UNIVERSITY PARK, Pa. - Assistant Professor of Education and Labor & Employment Relations Rebecca Tarlau was recently recognized a recipient of the 2018 NAEd/Spencer Postdoctoral and Dissertation Fellowships. This year, 30 fellows were selected from a competitive pool of 201 applications from scholars of education. The fellowships are administered by the National Academy of Education, an honorary educational society, and they are funded by a grant to the Academy from the Spencer Foundation. The fellowship program has nearly eight hundred alumni who include many of the strongest education researchers in the field today.
The National Academy of Education (NAEd) is pleased to announce the recipients of the 2018 NAEd/Spencer Postdoctoral and Dissertation Fellowships. The fellowships provide funding and professional development to early-career researchers whose projects address critical issues in the history, theory, or practice of formal or informal education, at the national and international levels.
The NAEd/Spencer Postdoctoral Fellowship provides $70,000 to early-career scholars to focus on their research and attend professional development retreats. This year, the 30 postdoctoral fellows were selected from a pool of 200 applicants.
The 35 NAEd/Spencer Dissertation Fellows — selected from a pool of roughly 400 applicants — will receive $27,500 for a period of up to two years to complete their dissertations and also attend professional development retreats.
According to NAEd President Dr. Gloria Ladson-Billings, “The NAEd/Spencer Fellowship Programs cultivate the next generation of education scholars by funding their research projects and providing resources to strengthen their research and research training, including mentorship from NAEd members. We consider these fellows to be among the best in their respective fields, and I look forward to working with them in the coming year.”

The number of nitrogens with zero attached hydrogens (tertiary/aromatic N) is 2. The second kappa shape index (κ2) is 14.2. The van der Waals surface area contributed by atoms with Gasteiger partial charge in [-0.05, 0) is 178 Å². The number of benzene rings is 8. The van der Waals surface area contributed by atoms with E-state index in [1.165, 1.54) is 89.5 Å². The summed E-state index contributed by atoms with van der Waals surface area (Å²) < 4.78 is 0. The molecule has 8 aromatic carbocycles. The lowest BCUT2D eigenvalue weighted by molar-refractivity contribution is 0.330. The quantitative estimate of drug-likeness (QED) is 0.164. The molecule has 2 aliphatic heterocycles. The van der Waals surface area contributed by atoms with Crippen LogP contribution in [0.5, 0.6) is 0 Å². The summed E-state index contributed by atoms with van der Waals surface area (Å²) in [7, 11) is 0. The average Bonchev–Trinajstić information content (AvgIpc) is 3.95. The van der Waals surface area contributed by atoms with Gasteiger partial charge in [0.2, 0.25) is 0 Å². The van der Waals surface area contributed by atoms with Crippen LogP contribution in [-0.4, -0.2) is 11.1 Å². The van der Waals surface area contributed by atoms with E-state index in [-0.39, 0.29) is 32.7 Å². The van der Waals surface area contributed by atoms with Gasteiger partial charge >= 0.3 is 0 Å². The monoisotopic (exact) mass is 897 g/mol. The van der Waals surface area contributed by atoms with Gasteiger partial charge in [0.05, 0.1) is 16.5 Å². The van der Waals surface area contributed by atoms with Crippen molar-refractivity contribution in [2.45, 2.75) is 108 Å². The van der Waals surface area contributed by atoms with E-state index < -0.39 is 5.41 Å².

From Dr. Tarlau's Research:
Teacher Activism Across the Americas: Union Politics and Educational Change in Brazil, Mexico and the United States
Under what conditions do unions start acting beyond their economic interest and become broader actors for social change? In this study, I answer this question by analyzing instances of “oppositional unionism” within teachers’ unions in Brazil, Mexico, and the United States. Oppositional unionism occurs when union members come together to contest the leadership of their union and transform the union’s daily practices, priorities, and demands. By examining the diversity of internal groups and theories of social change within unions, I contest the assumption that teachers’ unions are unitary actors simply “blocking” education reform efforts. Instead, drawing on the labor studies and social movement literature, I argue that unions are complex organizations that reflect their political-institutional contexts, which shape their forms of political engagement. This research is comparative and ethnographic, focusing on the internal politics of teachers’ unions in three countries. Through participant observation, interviews, and archival research, I examine the relationship between teachers’ unions, the state, and political parties; internal union divisions; the moments when teachers organize for broader demands; and how union disputes influence education. This project will shift our understanding of teachers’ unions as simply “self-interested” or “selfless,” to a more nuanced assessment of the role teachers play in politics, the diversity of political groups within unions, and the ways that teachers’ unions in diverse contexts go beyond self-interest and become social movement actors.